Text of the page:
Thanks to cost-of-living increases, Burke’s city pension now stands at $86,000, according to news reports.
Burke was paid a legislative salary of roughly $85,000 a year. He stands to collect a starting legislative pension of roughly $73,000.
For those keeping score, his two pensions add up to $159,000 — for now.
But thanks to some pension shenanigans written into law by former Senate President Emil Jones, Burke and others who have served more than 20 years in the Legislature will get even more.
The legislative change essentially lifted the practice of basing a legislative pension on a 20-year limit. Now it just continues to go up.
So Burke’s current legislative pension will jump from $73,000 to $92,000 in 2020.
For those keeping score, his two pensions then will add up to at least $178,000.
Here’s something else to consider: Burke’s legislative pension of $92,000 in 2020 will exceed his $85,000 legislative salary in 2018.
It’s a sweet deal that keeps getting sweeter — Burke can count on annual pension increases of 3 percent a year. He’ll be up to $200,000-plus a year in no time.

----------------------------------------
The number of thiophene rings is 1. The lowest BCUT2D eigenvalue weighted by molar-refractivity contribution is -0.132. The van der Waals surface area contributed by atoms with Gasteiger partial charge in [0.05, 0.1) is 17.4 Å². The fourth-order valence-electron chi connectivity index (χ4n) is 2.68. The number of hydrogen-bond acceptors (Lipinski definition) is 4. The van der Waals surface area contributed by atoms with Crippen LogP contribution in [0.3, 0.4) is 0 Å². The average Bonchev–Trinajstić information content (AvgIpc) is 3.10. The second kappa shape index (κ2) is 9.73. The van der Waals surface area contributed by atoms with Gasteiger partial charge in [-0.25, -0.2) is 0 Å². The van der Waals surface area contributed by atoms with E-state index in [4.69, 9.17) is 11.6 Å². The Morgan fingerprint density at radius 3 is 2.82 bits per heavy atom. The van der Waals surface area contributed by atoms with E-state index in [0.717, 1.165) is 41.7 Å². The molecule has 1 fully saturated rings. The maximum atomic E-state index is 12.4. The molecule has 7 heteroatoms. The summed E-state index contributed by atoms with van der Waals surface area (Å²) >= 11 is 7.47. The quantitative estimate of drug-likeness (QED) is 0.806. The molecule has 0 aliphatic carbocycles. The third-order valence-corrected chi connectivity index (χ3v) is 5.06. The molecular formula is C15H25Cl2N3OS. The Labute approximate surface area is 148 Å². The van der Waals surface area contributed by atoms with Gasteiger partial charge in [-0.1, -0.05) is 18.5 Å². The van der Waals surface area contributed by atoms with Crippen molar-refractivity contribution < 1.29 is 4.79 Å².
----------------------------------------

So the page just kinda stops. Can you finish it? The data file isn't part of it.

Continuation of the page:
Looking at those numbers, it’s perfectly clear why Burke and his associates consider politics to be an avocation for friends and family to pursue.
Burke is openly grateful for his good fortune, but still less than forthright.
“I didn’t create the law, but I’m certainly very grateful to participate in it,” he said.
Actually, Illinois politicians do write the pension laws for public employees. That’s why they are so incredibly generous, to the point that they make no financial sense.
Anyone who’s been paying attention knows that this state’s public-pension systems are in deep financial trouble. Experts estimated a total underfunding of roughly $134 billion last year, up from $130 billion the year before and expected to continue to go up at a dramatic rate.
Indeed, Illinois is drowning in debt, much of it due to the wholesale mismanagement of public-pension funds by elected officials.
Between promising too much to public employees and contributing too little, Illinois has dug itself a hole that appears inescapable, all so politicians like Burke and others can live like kings.
What can’t last forever won’t — at least, that’s what sensible economists say. But until the whole system comes crashing down, taxpayers will have to make larger and larger contributions to public-pension systems that will crowd out funding for core public services.
When Gov. J.B. Pritzker gave his inaugural address a couple weeks ago, he was candid about Illinois’ financial problems with one exception. He mentioned nary a word about the pension dilemma or people like Burke who profit from it at the expense of the taxpayers who fund it.